What has to happen for Curtis Thompson to lock up an Olympic berth?
It’s a difficult, complicated question and one that the USATF – the governing body for track and field in the United States – provides no answers to.
In fact, it’s a question nobody provides any answers to.
It’s a strange way to run a sport, leaving people to just guess who’s on an Olympic team. You’d think this is something they’d want people to know. And the amount of incorrect information that was out there Monday evening was unfortunate but understandable considering the actual process that determines Olympians is not only ridiculously complicated but also a virtual state secret that doesn’t appear to be published anywhere.
But that’s the reality of track and field today in the U.S. They don’t make it easy to be a fan of the sport. Imagine watching the Super Bowl and not only not knowing who wins the game for 10 days but not even knowing what the process actually is to determine the winner?
That’s what we’re talking about here!
Thompson, a Florence graduate, on Monday evening in Eugene uncorked a 271-7 when he won the Olympic Trials in Eugene. It’s the 3rd-best javelin throw in Olympic Trials history with the current javelin implement and the No. 18 throw in the world this year, only a few inches short of Thompson’s personal best of 271-11 from 2016.
When you win an event at the Olympic Trials with one of the best performances in the world, you’d think you’d have an Olympic spot locked up.
But the selection process isn’t that easy. Not even close.
And the ridiculous thing is nobody even knows exactly what that process is. It doesn’t appear to be written anywhere – not on the USATF web site or the World Athletics web site. People covering the meet in Oregon didn’t understand it, people tweeting about Thompson’s performance didn’t understand it, even Jim Lambert and I didn’t understand it and we spent all day trying to figure it all out.
Messages sent to the USATF asking for an explanation went unanswered and you can Google all you want you’re just not going to find out how the process works.
But Lambo and I finally cobbled together enough information from various sources to get this figured out, and here’s how it works:
✔️ Every event has a performance standard that World Athletics (formerly IAAF) sets. If you reach that standard and finish in the top three in your country’s Trials, you are an Olympian.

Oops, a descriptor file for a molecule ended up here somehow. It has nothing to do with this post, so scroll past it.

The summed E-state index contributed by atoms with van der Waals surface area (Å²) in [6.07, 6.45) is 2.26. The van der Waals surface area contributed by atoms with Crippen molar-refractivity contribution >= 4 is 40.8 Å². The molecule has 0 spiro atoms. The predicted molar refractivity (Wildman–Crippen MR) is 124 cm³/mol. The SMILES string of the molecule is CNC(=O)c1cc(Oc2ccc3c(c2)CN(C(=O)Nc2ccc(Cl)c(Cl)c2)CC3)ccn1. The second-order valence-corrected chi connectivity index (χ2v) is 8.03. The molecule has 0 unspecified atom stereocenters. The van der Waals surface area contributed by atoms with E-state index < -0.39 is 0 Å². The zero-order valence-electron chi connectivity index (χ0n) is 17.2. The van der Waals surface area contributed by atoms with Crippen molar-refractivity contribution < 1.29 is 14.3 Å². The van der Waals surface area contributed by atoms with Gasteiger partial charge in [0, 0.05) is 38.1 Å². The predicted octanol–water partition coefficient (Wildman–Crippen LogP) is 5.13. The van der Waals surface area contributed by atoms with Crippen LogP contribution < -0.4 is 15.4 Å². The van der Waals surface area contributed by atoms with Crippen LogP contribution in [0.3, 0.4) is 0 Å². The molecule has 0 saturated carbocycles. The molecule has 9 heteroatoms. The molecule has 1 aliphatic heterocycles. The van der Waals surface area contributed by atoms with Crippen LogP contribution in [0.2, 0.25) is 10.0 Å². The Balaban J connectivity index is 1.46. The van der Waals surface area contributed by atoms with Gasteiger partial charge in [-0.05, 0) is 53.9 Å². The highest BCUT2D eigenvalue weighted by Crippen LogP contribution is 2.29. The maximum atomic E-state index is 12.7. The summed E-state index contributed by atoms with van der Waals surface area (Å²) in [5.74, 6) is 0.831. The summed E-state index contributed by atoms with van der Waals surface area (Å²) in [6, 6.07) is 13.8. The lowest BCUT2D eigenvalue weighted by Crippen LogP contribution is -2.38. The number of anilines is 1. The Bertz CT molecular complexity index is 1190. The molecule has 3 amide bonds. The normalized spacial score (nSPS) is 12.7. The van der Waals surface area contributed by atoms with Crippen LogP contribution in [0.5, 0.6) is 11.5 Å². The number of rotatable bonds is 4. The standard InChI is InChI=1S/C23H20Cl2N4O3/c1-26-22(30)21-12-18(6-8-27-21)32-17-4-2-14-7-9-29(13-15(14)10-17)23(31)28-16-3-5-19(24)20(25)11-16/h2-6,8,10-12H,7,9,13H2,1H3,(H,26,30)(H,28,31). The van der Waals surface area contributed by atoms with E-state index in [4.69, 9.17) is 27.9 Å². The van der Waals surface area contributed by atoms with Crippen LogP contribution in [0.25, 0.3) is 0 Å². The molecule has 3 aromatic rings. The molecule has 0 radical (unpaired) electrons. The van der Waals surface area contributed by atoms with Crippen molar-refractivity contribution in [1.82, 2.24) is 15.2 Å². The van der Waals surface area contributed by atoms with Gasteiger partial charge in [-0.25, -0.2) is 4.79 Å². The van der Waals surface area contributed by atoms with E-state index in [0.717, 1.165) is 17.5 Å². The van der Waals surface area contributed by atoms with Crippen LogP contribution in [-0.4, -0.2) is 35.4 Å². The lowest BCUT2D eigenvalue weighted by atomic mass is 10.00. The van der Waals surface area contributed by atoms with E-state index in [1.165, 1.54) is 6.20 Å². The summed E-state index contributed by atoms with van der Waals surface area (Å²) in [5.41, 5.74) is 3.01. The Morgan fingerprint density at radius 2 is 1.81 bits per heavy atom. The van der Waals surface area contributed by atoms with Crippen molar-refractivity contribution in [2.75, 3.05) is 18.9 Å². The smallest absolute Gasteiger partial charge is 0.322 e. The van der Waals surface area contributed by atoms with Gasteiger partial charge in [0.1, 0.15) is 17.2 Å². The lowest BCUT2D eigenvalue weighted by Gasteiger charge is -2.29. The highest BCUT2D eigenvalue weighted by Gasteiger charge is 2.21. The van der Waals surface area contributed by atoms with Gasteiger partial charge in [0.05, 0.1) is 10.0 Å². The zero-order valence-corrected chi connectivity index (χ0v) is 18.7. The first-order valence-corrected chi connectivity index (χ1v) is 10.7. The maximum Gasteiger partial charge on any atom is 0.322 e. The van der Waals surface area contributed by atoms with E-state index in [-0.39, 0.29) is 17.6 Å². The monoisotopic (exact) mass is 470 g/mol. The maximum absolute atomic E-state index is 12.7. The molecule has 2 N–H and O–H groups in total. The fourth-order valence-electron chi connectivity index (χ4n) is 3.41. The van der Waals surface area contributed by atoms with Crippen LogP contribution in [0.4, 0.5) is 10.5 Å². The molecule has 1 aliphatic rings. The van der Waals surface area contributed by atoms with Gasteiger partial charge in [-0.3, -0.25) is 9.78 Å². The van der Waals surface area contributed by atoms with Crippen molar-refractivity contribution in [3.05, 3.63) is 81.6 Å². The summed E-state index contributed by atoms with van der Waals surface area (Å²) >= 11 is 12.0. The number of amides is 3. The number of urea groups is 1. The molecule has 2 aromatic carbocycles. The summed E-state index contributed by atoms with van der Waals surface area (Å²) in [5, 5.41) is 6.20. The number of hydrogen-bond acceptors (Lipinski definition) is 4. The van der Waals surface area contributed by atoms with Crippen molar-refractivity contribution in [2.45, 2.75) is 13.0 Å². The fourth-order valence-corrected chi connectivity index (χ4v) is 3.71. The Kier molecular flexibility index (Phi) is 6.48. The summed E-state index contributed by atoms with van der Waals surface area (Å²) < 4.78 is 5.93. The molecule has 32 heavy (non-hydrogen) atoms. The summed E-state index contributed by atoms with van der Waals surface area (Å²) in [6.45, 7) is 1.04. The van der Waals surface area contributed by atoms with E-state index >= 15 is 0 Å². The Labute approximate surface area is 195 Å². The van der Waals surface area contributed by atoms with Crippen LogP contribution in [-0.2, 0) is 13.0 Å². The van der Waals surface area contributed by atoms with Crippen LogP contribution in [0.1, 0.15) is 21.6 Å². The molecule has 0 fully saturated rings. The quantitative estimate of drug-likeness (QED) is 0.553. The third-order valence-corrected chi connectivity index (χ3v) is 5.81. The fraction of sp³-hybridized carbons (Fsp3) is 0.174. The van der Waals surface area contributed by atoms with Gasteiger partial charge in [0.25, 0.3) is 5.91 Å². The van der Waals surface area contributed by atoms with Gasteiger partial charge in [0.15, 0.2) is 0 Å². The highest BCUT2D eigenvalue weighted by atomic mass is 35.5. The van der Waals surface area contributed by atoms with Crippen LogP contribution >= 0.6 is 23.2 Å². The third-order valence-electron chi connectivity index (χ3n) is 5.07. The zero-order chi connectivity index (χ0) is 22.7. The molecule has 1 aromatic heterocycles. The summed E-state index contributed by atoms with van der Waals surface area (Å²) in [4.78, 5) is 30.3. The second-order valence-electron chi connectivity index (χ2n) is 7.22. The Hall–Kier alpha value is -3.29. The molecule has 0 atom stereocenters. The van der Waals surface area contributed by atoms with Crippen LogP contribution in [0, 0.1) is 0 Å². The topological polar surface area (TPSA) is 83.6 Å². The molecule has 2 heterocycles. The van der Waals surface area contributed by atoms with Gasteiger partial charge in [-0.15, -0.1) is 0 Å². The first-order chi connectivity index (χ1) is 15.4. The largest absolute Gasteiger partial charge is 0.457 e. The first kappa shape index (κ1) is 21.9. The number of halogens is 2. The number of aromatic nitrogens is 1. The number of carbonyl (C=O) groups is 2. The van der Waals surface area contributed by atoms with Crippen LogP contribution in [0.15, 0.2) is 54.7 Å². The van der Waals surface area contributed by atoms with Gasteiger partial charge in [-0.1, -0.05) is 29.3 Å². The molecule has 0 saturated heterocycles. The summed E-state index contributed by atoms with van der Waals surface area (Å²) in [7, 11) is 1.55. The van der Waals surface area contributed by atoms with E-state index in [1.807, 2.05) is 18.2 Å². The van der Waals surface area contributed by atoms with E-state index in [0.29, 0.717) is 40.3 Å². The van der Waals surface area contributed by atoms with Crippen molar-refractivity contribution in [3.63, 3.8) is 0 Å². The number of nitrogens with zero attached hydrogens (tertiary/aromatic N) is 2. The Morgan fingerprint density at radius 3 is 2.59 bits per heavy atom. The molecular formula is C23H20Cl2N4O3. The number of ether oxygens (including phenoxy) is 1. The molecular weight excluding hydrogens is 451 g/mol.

✔️ The javelin standard is 278-10, a mark that only three Americans have EVER hit: Breaux Greer in 2007 (91.29), Tom Petranoff in 1991 (89.16) and Tom Pukstys in 1997 (87.12).
✔️ Thompson’s 271-7 is his best throw during the Olympic qualifying period, so he needs to be ranked in the top-32 by the IAAF to make the U.S. Olympic team.
✔️ That throw ranks Thompson No. 18 in the world this year. But it doesn’t mean he’s ranked No. 18 in the world by World Athletics.
✔️ You can find the rankings here: https://www.worldathletics.org/stats-zone/road-to/7132391?eventId=10229636&qualificationType=q4 (warning – it doesn’t always work. Good luck.)
✔️ It’s not clear what exactly determines an athlete’s ranking and it’s not explained anywhere, but it appears from context to be based not just on performances but also place in various meets with a premium on major meets.
✔️ Every performance is given a numerical rating, and an athlete’s top-five ratings are combined and averaged out to determine their ranking number. The meets that are considered appear to go back as far as 2018.
✔️ Before the Trials, Thompson was sitting in the No. 32 spot in the ranking system. The World Athletics web site that shows the so-called “quota” rankings has not been updated with Thompson’s performance Monday in Eugene.
✔️ The five performances that formed his ranking before the Trials were the 2019 U.S. Championships in Des Moines, Iowa; the USATF Showcase in Prairie View, Texas, earlier this month; the USATF Grand Prix in Eugene in April; the 2018 NACAC Championships in Toronto; and the USATF Throws Fest in Tucson, Ariz.
✔️ Thompson received 1,222 points for the USATF Throws Fest, 1,190 for the NACAC meet, 1,116 for the Grand Prix, 1,164 for the USATF Showcase and 1,112 for the 2019 nationals. That’s 5,584 points for an average of 1,170 points, which is the figure that ranked him 32nd.
✔️ There’s no way of knowing exactly how many points Thompson gets from throwing 271-7 at the Trials because the formula is not explained anywhere, but it has to be somewhere over 1,222 since it was a superior performance to the one that earned him 1,222. Let’s say conservatively he earns 1,230 points. By subtracting his worst performance in the top five (1,112 from 2019 Nationals) and adding 1,230, his total increases by 118 and his average increases from 1,170 to 1,194. That moves him up to 27th in the ranking system. (Curtis told us this morning that he is actually now 28th, so our estimate was close!).
✔️ The cut-off for qualifying is June 30. But considering how difficult it is to move up or down in a ranking system that considers meets going back at least three years, it won’t be easy for four throwers to pass Thompson in the next eight or nine days.